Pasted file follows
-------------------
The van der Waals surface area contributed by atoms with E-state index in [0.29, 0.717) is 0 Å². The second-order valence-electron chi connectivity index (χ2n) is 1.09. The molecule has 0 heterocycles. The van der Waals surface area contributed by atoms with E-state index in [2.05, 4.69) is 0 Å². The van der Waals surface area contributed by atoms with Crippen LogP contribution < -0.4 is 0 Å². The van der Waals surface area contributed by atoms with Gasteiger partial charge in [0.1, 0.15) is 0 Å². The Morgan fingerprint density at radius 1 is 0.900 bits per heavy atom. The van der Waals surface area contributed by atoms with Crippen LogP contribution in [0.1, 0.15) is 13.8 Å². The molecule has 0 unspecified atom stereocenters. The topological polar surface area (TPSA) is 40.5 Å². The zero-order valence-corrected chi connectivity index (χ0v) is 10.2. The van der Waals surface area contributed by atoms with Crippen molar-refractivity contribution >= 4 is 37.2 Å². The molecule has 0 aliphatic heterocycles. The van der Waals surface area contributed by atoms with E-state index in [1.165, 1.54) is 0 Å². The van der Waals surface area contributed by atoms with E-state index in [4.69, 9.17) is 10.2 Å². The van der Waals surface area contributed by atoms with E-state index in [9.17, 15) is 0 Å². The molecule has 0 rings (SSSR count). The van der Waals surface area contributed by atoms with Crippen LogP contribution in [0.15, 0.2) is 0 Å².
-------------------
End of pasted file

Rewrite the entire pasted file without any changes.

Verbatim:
The van der Waals surface area contributed by atoms with E-state index in [0.29, 0.717) is 0 Å². The second-order valence-electron chi connectivity index (χ2n) is 1.09. The molecule has 0 heterocycles. The van der Waals surface area contributed by atoms with E-state index in [2.05, 4.69) is 0 Å². The van der Waals surface area contributed by atoms with Crippen LogP contribution < -0.4 is 0 Å². The van der Waals surface area contributed by atoms with Gasteiger partial charge in [0.1, 0.15) is 0 Å². The Morgan fingerprint density at radius 1 is 0.900 bits per heavy atom. The van der Waals surface area contributed by atoms with Crippen LogP contribution in [0.1, 0.15) is 13.8 Å². The molecule has 0 unspecified atom stereocenters. The topological polar surface area (TPSA) is 40.5 Å². The zero-order valence-corrected chi connectivity index (χ0v) is 10.2. The van der Waals surface area contributed by atoms with Crippen molar-refractivity contribution >= 4 is 37.2 Å². The molecule has 0 aliphatic heterocycles. The van der Waals surface area contributed by atoms with E-state index in [1.165, 1.54) is 0 Å². The van der Waals surface area contributed by atoms with E-state index in [4.69, 9.17) is 10.2 Å². The van der Waals surface area contributed by atoms with E-state index in [9.17, 15) is 0 Å². The molecule has 0 rings (SSSR count). The van der Waals surface area contributed by atoms with Crippen LogP contribution in [0.15, 0.2) is 0 Å².